The Duchess of Cambridge has been admitted to hospital and is in the early stages of labour, Kensington Palace has said.
She travelled by car from the palace to St Mary's in Paddington, west London, with her husband the Duke of Cambridge.
The couple do not know the sex of their first child, who will be third in line to the throne.
The BBC's Nick Witchell said there was likely to be no more news until the official announcement of the birth.
The world's press have been camped outside St Mary's for days in anticipation of the birth. The due date had never been officially announced but had widely been expected to be mid-July.
Royal vehicles were seen at a back entrance to the hospital at about 06:00 BST, with the announcement coming from Kensington Palace an hour-and-a-half later.
The duchess is being tended by a top medical team led by the Queen's former gynaecologist Marcus Setchell, who delivered the Countess of Wessex's two children.
Assisting him is Alan Farthing, the former fiance of murdered TV presenter Jill Dando and the Queen's current gynaecologist.
The Duke of Cambridge has been with his wife on annual leave and will have two weeks' paternity leave.
It is believed the next time the couple will be seen in public is when they appear on the steps of the hospital with their baby.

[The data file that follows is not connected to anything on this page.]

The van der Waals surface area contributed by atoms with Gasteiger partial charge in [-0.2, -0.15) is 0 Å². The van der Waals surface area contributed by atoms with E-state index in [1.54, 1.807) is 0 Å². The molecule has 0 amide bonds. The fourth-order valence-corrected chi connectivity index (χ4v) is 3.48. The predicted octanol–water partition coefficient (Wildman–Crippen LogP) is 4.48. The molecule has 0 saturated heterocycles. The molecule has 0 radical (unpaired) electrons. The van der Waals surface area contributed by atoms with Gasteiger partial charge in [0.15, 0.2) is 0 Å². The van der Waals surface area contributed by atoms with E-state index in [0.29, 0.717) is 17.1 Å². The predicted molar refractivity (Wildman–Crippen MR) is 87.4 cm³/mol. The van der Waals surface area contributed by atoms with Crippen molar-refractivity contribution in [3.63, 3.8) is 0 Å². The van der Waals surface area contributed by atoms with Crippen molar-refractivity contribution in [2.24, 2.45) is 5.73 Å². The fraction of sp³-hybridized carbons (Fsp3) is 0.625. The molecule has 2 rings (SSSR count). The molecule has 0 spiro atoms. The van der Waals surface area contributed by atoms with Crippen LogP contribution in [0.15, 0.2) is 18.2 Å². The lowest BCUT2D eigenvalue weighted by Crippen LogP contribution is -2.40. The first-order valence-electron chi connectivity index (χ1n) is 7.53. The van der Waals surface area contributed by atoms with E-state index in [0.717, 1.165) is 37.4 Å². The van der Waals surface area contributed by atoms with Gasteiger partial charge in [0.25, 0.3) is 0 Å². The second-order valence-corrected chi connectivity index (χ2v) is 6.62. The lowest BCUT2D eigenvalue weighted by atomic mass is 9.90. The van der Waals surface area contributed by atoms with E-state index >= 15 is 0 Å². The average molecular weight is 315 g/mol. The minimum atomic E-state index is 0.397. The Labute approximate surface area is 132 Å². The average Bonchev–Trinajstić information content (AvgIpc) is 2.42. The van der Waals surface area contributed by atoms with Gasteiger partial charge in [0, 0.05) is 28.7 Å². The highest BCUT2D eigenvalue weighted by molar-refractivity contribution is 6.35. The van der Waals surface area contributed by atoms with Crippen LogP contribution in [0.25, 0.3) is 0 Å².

The way the birth will be announced is steeped in tradition. It is custom for news of royal births and deaths to be attached to the railings of Buckingham Palace but in this case, it will be displayed on an ornate easel in the forecourt of the palace.
The Queen, senior members of the Royal Family, and the duchess's family - if they are not at the hospital - will be told about the birth first.
Then a royal aide will take the bulletin, signed by key medical staff, from the hospital to the palace under police escort.
After the note is displayed, an announcement will be posted on Twitter and Facebook, and the media will be informed.
Under new laws to succession the baby will remain third in line to the throne regardless of gender.
The couple announced they were expecting their first child in December after the duchess was admitted to hospital suffering from severe morning sickness.
Since the announcement, the duchess has carried out 19 days of public engagements before going on maternity leave in the middle of June.
Catherine's final public appearance before the birth was at the Trooping the Colour ceremony in June.
The Duke and Duchess of Cambridge were married at Westminster Abbey in April 2011, watched on television by hundreds of millions of people around the world.